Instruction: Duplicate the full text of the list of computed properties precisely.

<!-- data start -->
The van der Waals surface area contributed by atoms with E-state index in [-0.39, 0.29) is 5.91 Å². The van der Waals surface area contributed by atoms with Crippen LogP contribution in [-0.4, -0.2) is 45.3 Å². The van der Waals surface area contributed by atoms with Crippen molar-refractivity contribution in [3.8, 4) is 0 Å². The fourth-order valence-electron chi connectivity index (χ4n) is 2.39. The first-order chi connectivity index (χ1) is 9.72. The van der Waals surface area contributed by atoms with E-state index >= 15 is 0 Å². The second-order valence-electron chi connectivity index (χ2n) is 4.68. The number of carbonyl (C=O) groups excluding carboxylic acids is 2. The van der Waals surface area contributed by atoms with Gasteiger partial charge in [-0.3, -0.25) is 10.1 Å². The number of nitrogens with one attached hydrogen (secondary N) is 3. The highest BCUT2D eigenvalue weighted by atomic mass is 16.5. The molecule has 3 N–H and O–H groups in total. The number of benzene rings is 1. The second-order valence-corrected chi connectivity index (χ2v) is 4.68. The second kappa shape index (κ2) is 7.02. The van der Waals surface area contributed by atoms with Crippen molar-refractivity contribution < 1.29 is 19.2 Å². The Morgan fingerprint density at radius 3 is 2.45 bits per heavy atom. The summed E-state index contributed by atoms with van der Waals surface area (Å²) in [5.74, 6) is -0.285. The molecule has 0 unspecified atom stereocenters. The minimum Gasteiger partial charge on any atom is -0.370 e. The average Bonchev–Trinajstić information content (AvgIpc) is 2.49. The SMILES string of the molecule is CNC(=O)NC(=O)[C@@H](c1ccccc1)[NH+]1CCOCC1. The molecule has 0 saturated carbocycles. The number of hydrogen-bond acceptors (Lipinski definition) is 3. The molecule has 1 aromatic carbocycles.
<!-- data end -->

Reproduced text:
The van der Waals surface area contributed by atoms with E-state index in [-0.39, 0.29) is 5.91 Å². The van der Waals surface area contributed by atoms with Crippen LogP contribution in [-0.4, -0.2) is 45.3 Å². The van der Waals surface area contributed by atoms with Crippen molar-refractivity contribution in [3.8, 4) is 0 Å². The fourth-order valence-electron chi connectivity index (χ4n) is 2.39. The first-order chi connectivity index (χ1) is 9.72. The van der Waals surface area contributed by atoms with E-state index >= 15 is 0 Å². The second-order valence-electron chi connectivity index (χ2n) is 4.68. The number of carbonyl (C=O) groups excluding carboxylic acids is 2. The van der Waals surface area contributed by atoms with Gasteiger partial charge in [-0.3, -0.25) is 10.1 Å². The number of nitrogens with one attached hydrogen (secondary N) is 3. The highest BCUT2D eigenvalue weighted by atomic mass is 16.5. The molecule has 3 N–H and O–H groups in total. The number of benzene rings is 1. The second-order valence-corrected chi connectivity index (χ2v) is 4.68. The second kappa shape index (κ2) is 7.02. The van der Waals surface area contributed by atoms with Crippen molar-refractivity contribution < 1.29 is 19.2 Å². The Morgan fingerprint density at radius 3 is 2.45 bits per heavy atom. The summed E-state index contributed by atoms with van der Waals surface area (Å²) in [5.74, 6) is -0.285. The molecule has 0 unspecified atom stereocenters. The minimum Gasteiger partial charge on any atom is -0.370 e. The average Bonchev–Trinajstić information content (AvgIpc) is 2.49. The SMILES string of the molecule is CNC(=O)NC(=O)[C@@H](c1ccccc1)[NH+]1CCOCC1. The molecule has 0 saturated carbocycles. The number of hydrogen-bond acceptors (Lipinski definition) is 3. The molecule has 1 aromatic carbocycles.